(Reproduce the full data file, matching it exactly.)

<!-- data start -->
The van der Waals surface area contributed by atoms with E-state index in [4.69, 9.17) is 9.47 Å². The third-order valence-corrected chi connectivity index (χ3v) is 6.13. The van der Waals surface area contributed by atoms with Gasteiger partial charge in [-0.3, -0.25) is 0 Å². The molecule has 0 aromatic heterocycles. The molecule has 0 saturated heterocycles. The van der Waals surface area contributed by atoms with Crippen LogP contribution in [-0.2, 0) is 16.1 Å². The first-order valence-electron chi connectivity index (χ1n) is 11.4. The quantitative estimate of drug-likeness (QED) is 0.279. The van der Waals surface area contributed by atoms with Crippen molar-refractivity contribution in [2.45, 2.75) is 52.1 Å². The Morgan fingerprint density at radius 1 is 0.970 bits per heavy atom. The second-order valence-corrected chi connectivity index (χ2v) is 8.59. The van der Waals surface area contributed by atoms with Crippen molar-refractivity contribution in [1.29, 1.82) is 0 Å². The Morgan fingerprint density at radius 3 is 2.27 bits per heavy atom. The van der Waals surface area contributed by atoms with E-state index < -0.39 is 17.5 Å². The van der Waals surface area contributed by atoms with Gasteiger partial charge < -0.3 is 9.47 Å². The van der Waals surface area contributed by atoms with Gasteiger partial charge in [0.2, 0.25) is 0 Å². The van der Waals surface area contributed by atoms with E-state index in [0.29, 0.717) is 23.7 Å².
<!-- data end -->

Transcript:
The van der Waals surface area contributed by atoms with E-state index in [4.69, 9.17) is 9.47 Å². The third-order valence-corrected chi connectivity index (χ3v) is 6.13. The van der Waals surface area contributed by atoms with Gasteiger partial charge in [-0.3, -0.25) is 0 Å². The molecule has 0 aromatic heterocycles. The molecule has 0 saturated heterocycles. The van der Waals surface area contributed by atoms with Crippen LogP contribution in [-0.2, 0) is 16.1 Å². The first-order valence-electron chi connectivity index (χ1n) is 11.4. The quantitative estimate of drug-likeness (QED) is 0.279. The van der Waals surface area contributed by atoms with Crippen molar-refractivity contribution in [2.45, 2.75) is 52.1 Å². The Morgan fingerprint density at radius 1 is 0.970 bits per heavy atom. The second-order valence-corrected chi connectivity index (χ2v) is 8.59. The van der Waals surface area contributed by atoms with Crippen molar-refractivity contribution in [1.29, 1.82) is 0 Å². The Morgan fingerprint density at radius 3 is 2.27 bits per heavy atom. The van der Waals surface area contributed by atoms with E-state index < -0.39 is 17.5 Å². The van der Waals surface area contributed by atoms with Gasteiger partial charge < -0.3 is 9.47 Å². The van der Waals surface area contributed by atoms with Gasteiger partial charge in [0.2, 0.25) is 0 Å². The van der Waals surface area contributed by atoms with E-state index in [0.29, 0.717) is 23.7 Å².